• Workplace


    Thu Oct 21 2021
    . 3 min read

    But, to do Mathematics, to understand Mathematics, to make meaningful contributions to Mathematics and master this subject, we have to do a bit of History; for mastering this Discipline continually builds upon past discoveries. For the young child who is still weaning in literacy, the vastly important arena of fractions is one of the most difficult concepts to understand and to enter, and in general, a substantially high percentage of our students do not normally gravitate to this branch of Mathematics.


    Fractions, as we know them today, did not exist in Europe till the sixteenth and seventeenth centuries. But as early as 1800 B.C., history shows that the Egyptians were writing fractions in a form, slightly similar to what we use today. The very name fraction, originated from the Latin, ‘fractio’, which means to break up or to divide. And this is essentially what a fraction does.


    If fractions are taught properly, they can be easily understood and can actually be seen as fun by the young learner. However, the often too-speedy introduction of moving into, say, the addition of fractions, with different denominators, may prove difficult. This is simply because the concept of fractions may not have been totally accepted and was not intellectually digested by the child. When this occurs, further absorption of the different concepts becomes painful.


    Surely, if more time is spent in the addition and subtraction of fractions that involve only the same denominators, the young child begins to understand fractions, their purpose, their necessity and importance in basic computation and they shall advance gradually, easily and gracefully into the understanding of how fractions work and they even learn to love it.


    Especially today, numerous available and accessible aides can be easily obtained by purchasing or even created at home, and any of these may be rendered as necessary and sufficient in the teaching of these concepts.

    The use of fraction circles, fraction kits, well-thought-out and orchestrated lessons, careful lesson planning, content delivery, worksheets, students’ continuous involvement and participation in the various lessons, all punctuated with timely and practical references, are some suggested techniques to attain and conquer these necessary goals. Still, one does not need to spend money to understand the basic concepts.

    When the mathematics of fractions, using the same denominator, is mastered, we will find that the child moves smoothly into mastering the skills of fractions with different denominators, since the general concepts of fractions, quite assuredly, have been well understood.

    I remember my mother cutting an apple into two pieces and making me understand (age four) that each piece was called a half. She showed me that it was written as ½. She held one of the pieces and told me that the top number told us how many pieces she was holding and the underneath number told us how many pieces the whole apple was divided into.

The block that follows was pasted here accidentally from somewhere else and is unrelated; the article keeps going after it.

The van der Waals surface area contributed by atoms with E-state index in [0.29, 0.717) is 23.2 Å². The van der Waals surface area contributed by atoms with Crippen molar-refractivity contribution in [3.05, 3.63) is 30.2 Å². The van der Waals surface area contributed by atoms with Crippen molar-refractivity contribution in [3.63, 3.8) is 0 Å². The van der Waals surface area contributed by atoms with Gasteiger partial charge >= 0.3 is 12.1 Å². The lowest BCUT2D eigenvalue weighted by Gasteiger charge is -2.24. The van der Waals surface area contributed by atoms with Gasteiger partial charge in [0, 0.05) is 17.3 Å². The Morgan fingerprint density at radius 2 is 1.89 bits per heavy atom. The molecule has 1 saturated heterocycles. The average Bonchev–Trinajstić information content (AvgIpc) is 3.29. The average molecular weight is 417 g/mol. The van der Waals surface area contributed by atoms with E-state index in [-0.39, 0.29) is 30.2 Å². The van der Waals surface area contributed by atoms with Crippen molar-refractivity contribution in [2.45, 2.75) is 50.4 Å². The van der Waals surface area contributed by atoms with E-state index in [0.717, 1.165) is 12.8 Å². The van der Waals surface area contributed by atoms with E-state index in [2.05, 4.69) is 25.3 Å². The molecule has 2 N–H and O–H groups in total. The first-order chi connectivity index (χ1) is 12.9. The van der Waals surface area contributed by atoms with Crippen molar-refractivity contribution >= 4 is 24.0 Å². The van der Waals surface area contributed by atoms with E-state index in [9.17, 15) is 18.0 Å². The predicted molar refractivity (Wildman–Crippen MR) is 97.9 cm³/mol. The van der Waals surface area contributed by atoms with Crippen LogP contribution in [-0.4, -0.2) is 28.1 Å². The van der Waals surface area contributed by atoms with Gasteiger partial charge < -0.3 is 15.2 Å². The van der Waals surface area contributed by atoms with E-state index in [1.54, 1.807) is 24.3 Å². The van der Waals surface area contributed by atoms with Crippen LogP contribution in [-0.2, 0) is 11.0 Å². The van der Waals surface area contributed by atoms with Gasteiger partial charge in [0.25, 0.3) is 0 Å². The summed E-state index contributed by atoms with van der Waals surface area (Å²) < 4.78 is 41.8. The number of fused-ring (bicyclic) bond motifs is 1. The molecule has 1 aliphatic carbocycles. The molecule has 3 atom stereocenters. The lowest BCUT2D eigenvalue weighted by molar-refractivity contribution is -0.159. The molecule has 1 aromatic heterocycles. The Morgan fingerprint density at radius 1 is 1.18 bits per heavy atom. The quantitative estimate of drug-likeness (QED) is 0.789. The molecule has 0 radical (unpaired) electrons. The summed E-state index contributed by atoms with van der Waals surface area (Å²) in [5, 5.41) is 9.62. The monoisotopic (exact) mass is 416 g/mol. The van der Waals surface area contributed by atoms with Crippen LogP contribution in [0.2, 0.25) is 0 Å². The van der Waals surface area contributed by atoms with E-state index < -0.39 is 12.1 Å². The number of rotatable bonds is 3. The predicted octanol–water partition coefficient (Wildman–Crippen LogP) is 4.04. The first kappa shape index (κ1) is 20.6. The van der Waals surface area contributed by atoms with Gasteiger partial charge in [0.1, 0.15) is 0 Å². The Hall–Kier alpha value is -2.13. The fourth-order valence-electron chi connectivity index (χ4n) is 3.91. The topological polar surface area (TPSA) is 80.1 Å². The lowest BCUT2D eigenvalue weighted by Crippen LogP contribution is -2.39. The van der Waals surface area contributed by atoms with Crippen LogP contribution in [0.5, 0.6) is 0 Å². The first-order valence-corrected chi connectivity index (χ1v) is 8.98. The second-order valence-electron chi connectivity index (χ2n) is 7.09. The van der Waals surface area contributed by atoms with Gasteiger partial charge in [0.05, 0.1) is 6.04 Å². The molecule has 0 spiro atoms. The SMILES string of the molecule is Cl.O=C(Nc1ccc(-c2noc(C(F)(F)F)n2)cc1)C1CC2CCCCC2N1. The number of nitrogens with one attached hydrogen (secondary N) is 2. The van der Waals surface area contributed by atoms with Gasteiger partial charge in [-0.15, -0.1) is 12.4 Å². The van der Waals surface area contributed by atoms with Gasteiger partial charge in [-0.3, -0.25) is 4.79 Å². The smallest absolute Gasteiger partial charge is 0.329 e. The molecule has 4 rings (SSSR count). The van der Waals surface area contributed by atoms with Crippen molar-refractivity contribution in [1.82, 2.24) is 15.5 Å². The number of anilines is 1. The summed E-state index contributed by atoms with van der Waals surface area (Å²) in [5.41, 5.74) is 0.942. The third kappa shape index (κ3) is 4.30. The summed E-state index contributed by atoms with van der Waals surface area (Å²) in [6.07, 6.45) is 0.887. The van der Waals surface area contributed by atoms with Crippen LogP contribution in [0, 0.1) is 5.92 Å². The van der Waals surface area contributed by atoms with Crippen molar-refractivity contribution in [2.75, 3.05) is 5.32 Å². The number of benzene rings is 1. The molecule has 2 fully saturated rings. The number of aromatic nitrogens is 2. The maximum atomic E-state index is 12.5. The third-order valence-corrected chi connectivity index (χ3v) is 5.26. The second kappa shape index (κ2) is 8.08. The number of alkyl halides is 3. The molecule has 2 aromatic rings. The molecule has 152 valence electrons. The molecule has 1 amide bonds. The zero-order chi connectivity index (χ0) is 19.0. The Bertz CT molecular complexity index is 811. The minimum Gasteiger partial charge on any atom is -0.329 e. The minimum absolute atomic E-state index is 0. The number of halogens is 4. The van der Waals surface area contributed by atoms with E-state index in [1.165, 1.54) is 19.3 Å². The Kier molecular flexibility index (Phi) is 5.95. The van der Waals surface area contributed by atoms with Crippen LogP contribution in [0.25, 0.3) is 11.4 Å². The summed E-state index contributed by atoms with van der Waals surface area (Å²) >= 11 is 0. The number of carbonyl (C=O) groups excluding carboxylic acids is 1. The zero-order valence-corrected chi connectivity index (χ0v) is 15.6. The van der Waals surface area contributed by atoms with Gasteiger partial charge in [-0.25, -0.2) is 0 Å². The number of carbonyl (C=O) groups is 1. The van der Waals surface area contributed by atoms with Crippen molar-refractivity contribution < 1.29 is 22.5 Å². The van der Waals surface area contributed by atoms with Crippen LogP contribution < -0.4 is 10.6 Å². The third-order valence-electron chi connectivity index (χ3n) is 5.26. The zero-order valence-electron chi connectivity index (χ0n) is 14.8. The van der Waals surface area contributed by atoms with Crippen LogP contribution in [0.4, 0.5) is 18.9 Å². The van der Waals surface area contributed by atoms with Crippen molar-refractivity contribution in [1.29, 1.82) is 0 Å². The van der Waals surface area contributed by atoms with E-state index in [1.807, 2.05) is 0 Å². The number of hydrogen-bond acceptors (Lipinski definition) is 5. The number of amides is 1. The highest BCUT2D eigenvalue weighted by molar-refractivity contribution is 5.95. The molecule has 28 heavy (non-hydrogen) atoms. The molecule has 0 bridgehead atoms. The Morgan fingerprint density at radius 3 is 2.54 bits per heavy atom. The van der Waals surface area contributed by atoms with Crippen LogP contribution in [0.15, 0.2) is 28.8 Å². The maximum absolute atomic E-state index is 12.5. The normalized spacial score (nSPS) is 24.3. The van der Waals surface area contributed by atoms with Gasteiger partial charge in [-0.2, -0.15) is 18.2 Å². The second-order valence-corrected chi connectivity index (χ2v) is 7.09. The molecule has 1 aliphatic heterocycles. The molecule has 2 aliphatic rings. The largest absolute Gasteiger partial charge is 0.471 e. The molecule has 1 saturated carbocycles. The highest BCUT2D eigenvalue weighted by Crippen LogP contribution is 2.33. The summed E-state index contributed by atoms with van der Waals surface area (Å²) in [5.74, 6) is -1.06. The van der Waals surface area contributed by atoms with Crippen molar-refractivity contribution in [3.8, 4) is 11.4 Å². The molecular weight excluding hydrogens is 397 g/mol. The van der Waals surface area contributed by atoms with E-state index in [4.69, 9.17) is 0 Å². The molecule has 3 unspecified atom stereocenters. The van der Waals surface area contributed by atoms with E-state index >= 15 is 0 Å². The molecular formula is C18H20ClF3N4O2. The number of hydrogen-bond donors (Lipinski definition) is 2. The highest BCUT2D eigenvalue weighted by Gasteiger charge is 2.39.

“One piece from two is written as one over two,” were her words.

    Then she did it with four pieces and I was shown what ¼ was, and that two quarters was 2/4 and why it was equivalent to ½ and so on.

    Some useful hints for the introduction of fractions are diagnostic pre-testing, the concept of the unit or the whole, the usage of different shapes to identify the whole and parts of fractions and also the comparing of fractions. At this stage, heavy quizzing is definitely very helpful. This form of testing serves not only to reassure that the concepts are being absorbed by the child but serves also to ensure the building of the child’s confidence in the topic.

    The next stage is the introduction of reducing fractions and identifying those that can be reduced, the emergence of factors, common factors, the idea of the greatest common factor, mixed numbers and improper fractions, multiples and lowest common multiple. The emergence of new words likes ‘equivalent fractions’ add novelty to the teaching at this stage. We can always orient the lessons in such a way, that even the young child, at the end of the day; will be like the classic Dickens’ character, Oliver Twist, asking for more. Of course, unlike what happened to Oliver, we would be happy to offer more.

    As the students commence to grasp the basics, we, the teacher, might be able to actually introduce a new concept on each day. 

    The student would have learnt fractions, loved the learning of fractions, understood the concepts of fractions, be able to use fractions, be in the position to relate fractions to activities in everyday life, and most importantly, remember fractions.

    When this great, valuable and necessary concept has been well delivered, accepted, understood and appreciated, the entire class may practice by bringing fruits and pizza and cake, as we all join together, in the addition of pieces, the subtraction of sections, the multiplication of parts and the division the whole of these very items, and we shall party and celebrate and rejoice by eating and drinking, all of our very fractions that lie before us.

    Children, without realising the reins are in our hands, dictate the pace at which they learn, never realising that it is the teacher who makes them creep then walk, then run and gallop. Subtly, we ask for more and willingly they will give.

     By: Dr Fayad W. Ali


    Former student of Prof. Alan Guinn.